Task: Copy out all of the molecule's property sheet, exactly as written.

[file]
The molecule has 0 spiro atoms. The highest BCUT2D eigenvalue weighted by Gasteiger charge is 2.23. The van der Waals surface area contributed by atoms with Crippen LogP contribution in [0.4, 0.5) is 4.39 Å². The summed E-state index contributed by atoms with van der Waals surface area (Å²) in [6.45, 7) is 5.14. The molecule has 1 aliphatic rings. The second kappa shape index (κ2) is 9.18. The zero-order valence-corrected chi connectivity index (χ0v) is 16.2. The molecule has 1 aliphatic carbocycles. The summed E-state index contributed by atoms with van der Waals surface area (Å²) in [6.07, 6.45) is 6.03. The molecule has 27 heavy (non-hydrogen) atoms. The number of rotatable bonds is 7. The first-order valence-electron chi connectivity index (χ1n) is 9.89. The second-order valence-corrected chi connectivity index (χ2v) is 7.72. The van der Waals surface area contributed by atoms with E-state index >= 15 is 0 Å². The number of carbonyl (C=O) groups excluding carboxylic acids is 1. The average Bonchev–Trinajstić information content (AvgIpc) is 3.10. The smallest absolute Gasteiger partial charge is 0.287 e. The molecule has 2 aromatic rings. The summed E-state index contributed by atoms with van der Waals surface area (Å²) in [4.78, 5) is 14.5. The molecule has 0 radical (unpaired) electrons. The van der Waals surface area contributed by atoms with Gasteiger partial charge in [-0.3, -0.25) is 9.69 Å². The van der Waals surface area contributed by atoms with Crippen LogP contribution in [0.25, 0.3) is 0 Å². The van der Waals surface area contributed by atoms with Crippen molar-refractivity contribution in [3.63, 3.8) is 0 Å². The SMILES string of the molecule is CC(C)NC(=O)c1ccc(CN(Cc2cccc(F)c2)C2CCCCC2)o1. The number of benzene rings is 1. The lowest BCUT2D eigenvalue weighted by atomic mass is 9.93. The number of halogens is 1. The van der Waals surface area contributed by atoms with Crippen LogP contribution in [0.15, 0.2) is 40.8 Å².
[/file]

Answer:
The molecule has 0 spiro atoms. The highest BCUT2D eigenvalue weighted by Gasteiger charge is 2.23. The van der Waals surface area contributed by atoms with Crippen LogP contribution in [0.4, 0.5) is 4.39 Å². The summed E-state index contributed by atoms with van der Waals surface area (Å²) in [6.45, 7) is 5.14. The molecule has 1 aliphatic rings. The second kappa shape index (κ2) is 9.18. The zero-order valence-corrected chi connectivity index (χ0v) is 16.2. The molecule has 1 aliphatic carbocycles. The summed E-state index contributed by atoms with van der Waals surface area (Å²) in [6.07, 6.45) is 6.03. The molecule has 27 heavy (non-hydrogen) atoms. The number of rotatable bonds is 7. The first-order valence-electron chi connectivity index (χ1n) is 9.89. The second-order valence-corrected chi connectivity index (χ2v) is 7.72. The van der Waals surface area contributed by atoms with E-state index >= 15 is 0 Å². The number of carbonyl (C=O) groups excluding carboxylic acids is 1. The average Bonchev–Trinajstić information content (AvgIpc) is 3.10. The smallest absolute Gasteiger partial charge is 0.287 e. The molecule has 2 aromatic rings. The summed E-state index contributed by atoms with van der Waals surface area (Å²) in [4.78, 5) is 14.5. The molecule has 0 radical (unpaired) electrons. The van der Waals surface area contributed by atoms with Gasteiger partial charge in [-0.3, -0.25) is 9.69 Å². The van der Waals surface area contributed by atoms with Crippen LogP contribution in [0.25, 0.3) is 0 Å². The van der Waals surface area contributed by atoms with Crippen molar-refractivity contribution in [3.63, 3.8) is 0 Å². The SMILES string of the molecule is CC(C)NC(=O)c1ccc(CN(Cc2cccc(F)c2)C2CCCCC2)o1. The number of benzene rings is 1. The lowest BCUT2D eigenvalue weighted by atomic mass is 9.93. The number of halogens is 1. The van der Waals surface area contributed by atoms with Crippen LogP contribution in [0.15, 0.2) is 40.8 Å².